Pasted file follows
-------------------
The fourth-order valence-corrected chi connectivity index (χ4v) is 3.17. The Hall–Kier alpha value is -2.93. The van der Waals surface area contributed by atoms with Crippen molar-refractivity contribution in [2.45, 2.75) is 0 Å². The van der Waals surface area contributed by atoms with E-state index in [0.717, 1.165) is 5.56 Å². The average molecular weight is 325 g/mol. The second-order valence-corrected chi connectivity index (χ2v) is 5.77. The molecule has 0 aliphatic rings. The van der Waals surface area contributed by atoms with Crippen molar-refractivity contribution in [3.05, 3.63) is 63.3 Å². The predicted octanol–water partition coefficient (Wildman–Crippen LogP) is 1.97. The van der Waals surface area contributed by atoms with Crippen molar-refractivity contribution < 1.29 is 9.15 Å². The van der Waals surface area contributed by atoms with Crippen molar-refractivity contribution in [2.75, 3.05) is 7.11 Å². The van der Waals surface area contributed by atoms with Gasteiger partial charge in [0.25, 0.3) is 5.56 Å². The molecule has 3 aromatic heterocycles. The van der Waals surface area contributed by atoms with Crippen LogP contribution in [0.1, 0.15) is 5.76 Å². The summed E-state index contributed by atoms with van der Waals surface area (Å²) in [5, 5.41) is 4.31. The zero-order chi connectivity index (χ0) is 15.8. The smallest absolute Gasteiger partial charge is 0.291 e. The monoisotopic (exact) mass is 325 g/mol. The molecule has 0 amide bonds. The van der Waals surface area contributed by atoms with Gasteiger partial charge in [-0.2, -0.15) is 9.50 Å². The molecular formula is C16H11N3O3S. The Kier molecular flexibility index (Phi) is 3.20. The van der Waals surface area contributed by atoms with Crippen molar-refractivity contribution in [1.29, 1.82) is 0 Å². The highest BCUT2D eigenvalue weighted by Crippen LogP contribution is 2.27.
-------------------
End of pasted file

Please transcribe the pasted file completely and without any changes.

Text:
The fourth-order valence-corrected chi connectivity index (χ4v) is 3.17. The Hall–Kier alpha value is -2.93. The van der Waals surface area contributed by atoms with Crippen molar-refractivity contribution in [2.45, 2.75) is 0 Å². The van der Waals surface area contributed by atoms with E-state index in [0.717, 1.165) is 5.56 Å². The average molecular weight is 325 g/mol. The second-order valence-corrected chi connectivity index (χ2v) is 5.77. The molecule has 0 aliphatic rings. The van der Waals surface area contributed by atoms with Crippen molar-refractivity contribution in [3.05, 3.63) is 63.3 Å². The predicted octanol–water partition coefficient (Wildman–Crippen LogP) is 1.97. The van der Waals surface area contributed by atoms with Crippen molar-refractivity contribution < 1.29 is 9.15 Å². The van der Waals surface area contributed by atoms with Crippen molar-refractivity contribution in [2.75, 3.05) is 7.11 Å². The van der Waals surface area contributed by atoms with Gasteiger partial charge in [0.25, 0.3) is 5.56 Å². The molecule has 3 aromatic heterocycles. The van der Waals surface area contributed by atoms with Crippen LogP contribution in [0.1, 0.15) is 5.76 Å². The summed E-state index contributed by atoms with van der Waals surface area (Å²) in [5, 5.41) is 4.31. The zero-order chi connectivity index (χ0) is 15.8. The smallest absolute Gasteiger partial charge is 0.291 e. The monoisotopic (exact) mass is 325 g/mol. The molecule has 0 amide bonds. The van der Waals surface area contributed by atoms with Gasteiger partial charge in [-0.2, -0.15) is 9.50 Å². The molecular formula is C16H11N3O3S. The Kier molecular flexibility index (Phi) is 3.20. The van der Waals surface area contributed by atoms with Crippen molar-refractivity contribution in [1.29, 1.82) is 0 Å². The highest BCUT2D eigenvalue weighted by Crippen LogP contribution is 2.27.